Wednesday, March 27, 2013

A Wedding and A Quiche Recipe

We went to a lovely wedding last weekend. As a nine-year-old the bride had helped open our presents at our wedding and now it was her turn. Having watched our wedding video once a year all their lives, our kids now think it’s normal to sit on a picnic blanket and open all the wedding presents there and then, so they were rather disappointed to hear that they were unlikely to see the pressies being opened at this one. I had to explain that baking a batch of cookies as a gift might not be a good idea, because some couples even wait till after the honeymoon to open their wedding presents. How could that be possible!

Weddings are exciting and infrequent events for our girls. It’s a far cry from Four Weddings and a Funeral where Hugh Grant wakes up and says wearily, “Who is it this Saturday?”  As soon as they heard that our friends had become engaged, it was, "When is the wedding?" and "Will they have bridesmaids?" They are just the right age to enjoy an occasion to dress up and have an important role to play, so were thrilled when they were asked to be flower girls. Youngest already had the perfect dress and Middle Daughter had her first ever shopping expedition dedicated to finding her the perfect dress, exhausting but successful.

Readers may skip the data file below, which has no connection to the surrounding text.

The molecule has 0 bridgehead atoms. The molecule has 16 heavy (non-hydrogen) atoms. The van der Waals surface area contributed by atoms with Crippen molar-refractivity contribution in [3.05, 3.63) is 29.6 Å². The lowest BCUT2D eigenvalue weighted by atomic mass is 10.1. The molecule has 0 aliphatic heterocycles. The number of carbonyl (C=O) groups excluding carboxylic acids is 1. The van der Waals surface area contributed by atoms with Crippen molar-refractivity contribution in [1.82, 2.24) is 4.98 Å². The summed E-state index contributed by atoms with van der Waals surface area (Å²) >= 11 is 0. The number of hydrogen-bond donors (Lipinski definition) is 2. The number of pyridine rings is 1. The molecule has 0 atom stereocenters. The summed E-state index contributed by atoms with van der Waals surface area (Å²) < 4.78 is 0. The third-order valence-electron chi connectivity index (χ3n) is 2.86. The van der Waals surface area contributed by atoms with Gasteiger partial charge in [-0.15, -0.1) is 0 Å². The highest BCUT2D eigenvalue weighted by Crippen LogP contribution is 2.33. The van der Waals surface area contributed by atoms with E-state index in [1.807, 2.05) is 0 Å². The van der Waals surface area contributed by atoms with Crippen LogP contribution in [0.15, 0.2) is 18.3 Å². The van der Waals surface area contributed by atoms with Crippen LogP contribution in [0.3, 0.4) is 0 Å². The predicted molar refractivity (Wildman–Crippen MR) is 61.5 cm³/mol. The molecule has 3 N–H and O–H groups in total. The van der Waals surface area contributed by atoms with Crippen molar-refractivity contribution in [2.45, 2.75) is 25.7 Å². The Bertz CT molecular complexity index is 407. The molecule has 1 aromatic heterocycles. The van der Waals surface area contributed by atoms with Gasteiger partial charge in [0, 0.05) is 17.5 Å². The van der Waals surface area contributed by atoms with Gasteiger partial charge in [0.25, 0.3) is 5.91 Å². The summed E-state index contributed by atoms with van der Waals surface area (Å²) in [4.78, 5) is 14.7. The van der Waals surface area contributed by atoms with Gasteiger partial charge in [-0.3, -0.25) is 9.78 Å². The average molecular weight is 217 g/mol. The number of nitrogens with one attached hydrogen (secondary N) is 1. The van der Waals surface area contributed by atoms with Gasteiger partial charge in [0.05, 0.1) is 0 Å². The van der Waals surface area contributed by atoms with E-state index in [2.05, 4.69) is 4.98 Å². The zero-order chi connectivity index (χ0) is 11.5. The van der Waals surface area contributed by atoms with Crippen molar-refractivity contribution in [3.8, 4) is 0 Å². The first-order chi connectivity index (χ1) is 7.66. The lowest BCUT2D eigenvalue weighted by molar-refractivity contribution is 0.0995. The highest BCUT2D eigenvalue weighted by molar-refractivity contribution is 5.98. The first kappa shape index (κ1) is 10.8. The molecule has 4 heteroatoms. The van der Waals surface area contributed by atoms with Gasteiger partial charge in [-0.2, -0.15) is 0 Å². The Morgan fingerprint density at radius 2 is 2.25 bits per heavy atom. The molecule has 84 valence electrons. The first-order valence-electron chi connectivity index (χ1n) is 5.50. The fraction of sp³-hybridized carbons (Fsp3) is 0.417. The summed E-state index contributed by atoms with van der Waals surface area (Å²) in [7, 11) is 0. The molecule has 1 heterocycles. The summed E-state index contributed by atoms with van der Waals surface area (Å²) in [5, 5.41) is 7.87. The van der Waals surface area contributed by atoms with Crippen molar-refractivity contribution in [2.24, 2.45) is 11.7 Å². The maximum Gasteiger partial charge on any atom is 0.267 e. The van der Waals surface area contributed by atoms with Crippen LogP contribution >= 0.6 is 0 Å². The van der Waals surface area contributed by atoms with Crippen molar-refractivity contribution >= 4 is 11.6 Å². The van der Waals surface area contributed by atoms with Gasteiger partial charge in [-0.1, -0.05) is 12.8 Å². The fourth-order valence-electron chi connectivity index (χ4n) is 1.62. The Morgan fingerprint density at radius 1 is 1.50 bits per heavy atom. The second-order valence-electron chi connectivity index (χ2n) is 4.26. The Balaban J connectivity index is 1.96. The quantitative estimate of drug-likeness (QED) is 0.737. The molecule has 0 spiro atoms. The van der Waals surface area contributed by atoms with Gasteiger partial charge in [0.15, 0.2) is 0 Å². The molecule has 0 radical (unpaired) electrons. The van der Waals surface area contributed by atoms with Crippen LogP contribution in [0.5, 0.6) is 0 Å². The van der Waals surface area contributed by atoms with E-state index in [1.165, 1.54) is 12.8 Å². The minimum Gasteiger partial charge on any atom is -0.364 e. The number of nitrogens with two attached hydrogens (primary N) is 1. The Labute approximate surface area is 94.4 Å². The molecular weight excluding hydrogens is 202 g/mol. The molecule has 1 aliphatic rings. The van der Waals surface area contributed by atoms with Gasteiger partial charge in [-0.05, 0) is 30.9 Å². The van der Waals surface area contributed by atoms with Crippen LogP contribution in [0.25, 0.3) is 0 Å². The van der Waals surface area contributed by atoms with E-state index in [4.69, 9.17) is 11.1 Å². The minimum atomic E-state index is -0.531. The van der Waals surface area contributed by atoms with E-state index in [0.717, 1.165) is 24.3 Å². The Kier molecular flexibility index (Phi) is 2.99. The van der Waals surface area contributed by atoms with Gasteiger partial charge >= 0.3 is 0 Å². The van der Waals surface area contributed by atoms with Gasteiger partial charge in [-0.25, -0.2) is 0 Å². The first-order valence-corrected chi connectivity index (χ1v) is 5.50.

They were married under an ancient oak tree in a completely home-made ceremony that involved all their family and of course the strewing of rose petals by the flower girls. The girls said it was the best wedding they’d ever been to!

And the quiches? The maid of honour organised all the guests to contribute a recipe to a book she was compiling for them.  Due to a long-standing, if rather well-worn in-joke, my sister-in-law and I both decided to provide our quiche recipes. I immediately searched through my blog, convinced that I must have shared the recipe at least once in the last seven years (Yes, it’s coming up to my seven year blogiversary already!) only to find that I never had put the whole recipe up. Once I’d posted  a pea quiche recipe, once a sweet plum quiche, but never my staple spinach and feta quiche recipe with pastry instructions attached. So here it is, along with a little of the story that goes with it.